You want to start a commercial website, you want to spread the the Ubuntu word and you’re already involved in some Ubuntu related free initiatives (let’s say you’re also an Ubuntu affiliate).
You’ve to decide the name of your business (and the website domain too) and we all know how much relevance this task has in the future success of the business itself.
You and your marketing team decide that “hey-you-have-ubuntu-we-can-do-things-for-you.com” (it’s just an example :P) it’s the right one, but… hey Ubuntu is a trademark, we can’t use that name!
So what? Let’s take a look at the Ubuntu trademark policy, it’s a long text but we’ve to read it all but we note:
it is very unlikely that we will approve Trademark use in the following cases:
– Use of a Trademark in a company name
– Use of a Trademark in a domain name which has a commercial intent
But you think “Hey I’m not going to steal Ubuntu identity or capitalize on Ubuntu name, I’m just building an Ubuntu based service” so any marketer would never suggest you a different name (for your website, you can change the company name, that’s not the problem) because it’s too effective and any alternative won’t work.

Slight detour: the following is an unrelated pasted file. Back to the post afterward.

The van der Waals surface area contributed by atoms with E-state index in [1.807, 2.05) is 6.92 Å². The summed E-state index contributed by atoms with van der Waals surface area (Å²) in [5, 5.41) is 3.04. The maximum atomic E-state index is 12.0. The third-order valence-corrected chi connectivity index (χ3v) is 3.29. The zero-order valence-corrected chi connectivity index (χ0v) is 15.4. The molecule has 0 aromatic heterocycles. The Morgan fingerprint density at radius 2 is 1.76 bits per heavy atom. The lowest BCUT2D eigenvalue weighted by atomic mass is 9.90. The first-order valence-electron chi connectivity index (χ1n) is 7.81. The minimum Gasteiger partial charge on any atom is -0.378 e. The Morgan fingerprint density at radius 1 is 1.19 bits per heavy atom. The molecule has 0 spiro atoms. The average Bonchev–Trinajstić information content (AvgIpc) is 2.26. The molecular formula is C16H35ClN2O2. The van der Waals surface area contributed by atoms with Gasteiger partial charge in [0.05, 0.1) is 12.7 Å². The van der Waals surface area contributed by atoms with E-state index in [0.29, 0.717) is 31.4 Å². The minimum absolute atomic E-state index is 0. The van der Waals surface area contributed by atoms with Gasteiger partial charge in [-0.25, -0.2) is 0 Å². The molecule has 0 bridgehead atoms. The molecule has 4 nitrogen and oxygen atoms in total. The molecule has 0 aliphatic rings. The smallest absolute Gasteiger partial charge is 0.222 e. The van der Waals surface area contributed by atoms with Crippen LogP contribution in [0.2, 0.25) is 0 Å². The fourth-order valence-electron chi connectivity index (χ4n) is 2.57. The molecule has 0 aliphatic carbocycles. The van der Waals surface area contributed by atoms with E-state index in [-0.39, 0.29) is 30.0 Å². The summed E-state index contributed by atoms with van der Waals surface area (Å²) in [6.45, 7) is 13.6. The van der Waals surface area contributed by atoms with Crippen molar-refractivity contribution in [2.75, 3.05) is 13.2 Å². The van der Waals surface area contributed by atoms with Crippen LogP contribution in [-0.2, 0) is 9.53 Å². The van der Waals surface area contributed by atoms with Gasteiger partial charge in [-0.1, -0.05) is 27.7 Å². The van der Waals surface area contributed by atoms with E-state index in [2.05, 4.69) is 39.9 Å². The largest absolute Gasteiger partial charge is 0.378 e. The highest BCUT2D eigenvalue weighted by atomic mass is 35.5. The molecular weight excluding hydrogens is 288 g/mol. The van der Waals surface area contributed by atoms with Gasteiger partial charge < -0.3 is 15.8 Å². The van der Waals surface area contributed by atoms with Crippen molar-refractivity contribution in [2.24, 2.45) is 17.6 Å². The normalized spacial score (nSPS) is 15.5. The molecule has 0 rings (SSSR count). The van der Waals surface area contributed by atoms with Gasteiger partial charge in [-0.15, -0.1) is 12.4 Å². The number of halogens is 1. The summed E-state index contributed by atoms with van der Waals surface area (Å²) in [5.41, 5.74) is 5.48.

So you write to the Ubuntu trademarks team asking if you can use the name, Ubuntu knows you’re in good faith cause they know your free projects and Ubuntu advocancy but… I still haven’t got back a complete answer to my mail thus… updates will come (I hope soon!).
OK I know that the title of the post has “free software” but a commercial service promoting a free project (support or anything else) it’s always a good thing for the project, or am I wrong? Thus my question is “trademarks and free software can live together?” It could be good to protect a fraud service using the protected name but it also is a limitation for an enterprise level growth of services.
PS: Remember that Ubuntu and Canonical are registered trademarks of Canonical Ltd.
Every news website today is flooded by the “HD-DVD key found” news, but what’s the meaning of all this confusion? I see two different episodes:
- censorship: some of those sites censored the news that publishes the key
- revolt: after the news were deleted, those sites were flooded, a real attack against that kind of control, seen as an abuse
Why those news have been censored? Fear of the majors or what?
It’s been told to us that it’s illegal to crack media protections to copy cds/dvds but it seems now that people are claming again their freedom to use what they bought. Can people make a law, seen as wrong, change?
Some of the majors are partly abandoning DRM, but if it’s absolutely clear that people don’t want that kind of armor-plate, how long will this fight last? Are the majors gainin’ hate from fighiting the final user (and buyer)?
Too many questions and no answers… from my personal point of view I hate go to the cinema and beeing forced to see 1 minute anti-piracy spot, maybe someone should remember I paid the ticket to watch the movie?